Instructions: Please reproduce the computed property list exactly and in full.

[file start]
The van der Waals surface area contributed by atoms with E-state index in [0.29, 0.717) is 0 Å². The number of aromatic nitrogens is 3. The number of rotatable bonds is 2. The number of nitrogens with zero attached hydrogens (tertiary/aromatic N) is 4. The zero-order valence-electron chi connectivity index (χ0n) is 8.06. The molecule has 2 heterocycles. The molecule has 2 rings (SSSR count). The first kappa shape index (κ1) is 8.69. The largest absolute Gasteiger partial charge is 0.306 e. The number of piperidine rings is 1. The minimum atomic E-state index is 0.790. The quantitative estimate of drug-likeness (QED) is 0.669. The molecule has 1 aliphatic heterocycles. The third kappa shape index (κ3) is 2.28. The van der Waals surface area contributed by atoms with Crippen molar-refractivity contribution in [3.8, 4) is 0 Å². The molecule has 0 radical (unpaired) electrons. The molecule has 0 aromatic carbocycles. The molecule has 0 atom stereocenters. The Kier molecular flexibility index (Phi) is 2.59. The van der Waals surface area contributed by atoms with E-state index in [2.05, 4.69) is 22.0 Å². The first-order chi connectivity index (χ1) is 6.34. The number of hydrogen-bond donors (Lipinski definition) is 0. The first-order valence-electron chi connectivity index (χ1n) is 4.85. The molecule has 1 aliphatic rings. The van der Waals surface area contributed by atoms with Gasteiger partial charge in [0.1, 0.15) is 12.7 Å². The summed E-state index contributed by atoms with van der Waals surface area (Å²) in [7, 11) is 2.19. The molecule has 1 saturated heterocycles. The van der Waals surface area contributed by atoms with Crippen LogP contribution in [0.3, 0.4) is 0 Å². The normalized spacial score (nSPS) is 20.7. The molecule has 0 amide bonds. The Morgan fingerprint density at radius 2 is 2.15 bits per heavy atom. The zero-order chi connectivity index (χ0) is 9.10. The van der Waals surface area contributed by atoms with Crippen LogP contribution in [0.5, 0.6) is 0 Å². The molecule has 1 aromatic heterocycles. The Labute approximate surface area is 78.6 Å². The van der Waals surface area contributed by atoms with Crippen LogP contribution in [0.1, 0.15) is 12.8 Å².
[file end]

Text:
The van der Waals surface area contributed by atoms with E-state index in [0.29, 0.717) is 0 Å². The number of aromatic nitrogens is 3. The number of rotatable bonds is 2. The number of nitrogens with zero attached hydrogens (tertiary/aromatic N) is 4. The zero-order valence-electron chi connectivity index (χ0n) is 8.06. The molecule has 2 heterocycles. The molecule has 2 rings (SSSR count). The first kappa shape index (κ1) is 8.69. The largest absolute Gasteiger partial charge is 0.306 e. The number of piperidine rings is 1. The minimum atomic E-state index is 0.790. The quantitative estimate of drug-likeness (QED) is 0.669. The molecule has 1 aliphatic heterocycles. The third kappa shape index (κ3) is 2.28. The van der Waals surface area contributed by atoms with Crippen molar-refractivity contribution in [3.8, 4) is 0 Å². The molecule has 0 radical (unpaired) electrons. The molecule has 0 aromatic carbocycles. The molecule has 0 atom stereocenters. The Kier molecular flexibility index (Phi) is 2.59. The van der Waals surface area contributed by atoms with E-state index in [2.05, 4.69) is 22.0 Å². The first-order chi connectivity index (χ1) is 6.34. The number of hydrogen-bond donors (Lipinski definition) is 0. The first-order valence-electron chi connectivity index (χ1n) is 4.85. The molecule has 1 aliphatic rings. The van der Waals surface area contributed by atoms with Gasteiger partial charge in [0.1, 0.15) is 12.7 Å². The summed E-state index contributed by atoms with van der Waals surface area (Å²) in [7, 11) is 2.19. The molecule has 1 saturated heterocycles. The van der Waals surface area contributed by atoms with Crippen LogP contribution in [0.3, 0.4) is 0 Å². The normalized spacial score (nSPS) is 20.7. The molecule has 0 amide bonds. The Morgan fingerprint density at radius 2 is 2.15 bits per heavy atom. The zero-order chi connectivity index (χ0) is 9.10. The van der Waals surface area contributed by atoms with Crippen LogP contribution in [0.5, 0.6) is 0 Å². The molecule has 1 aromatic heterocycles. The Labute approximate surface area is 78.6 Å². The van der Waals surface area contributed by atoms with Crippen LogP contribution in [0.1, 0.15) is 12.8 Å².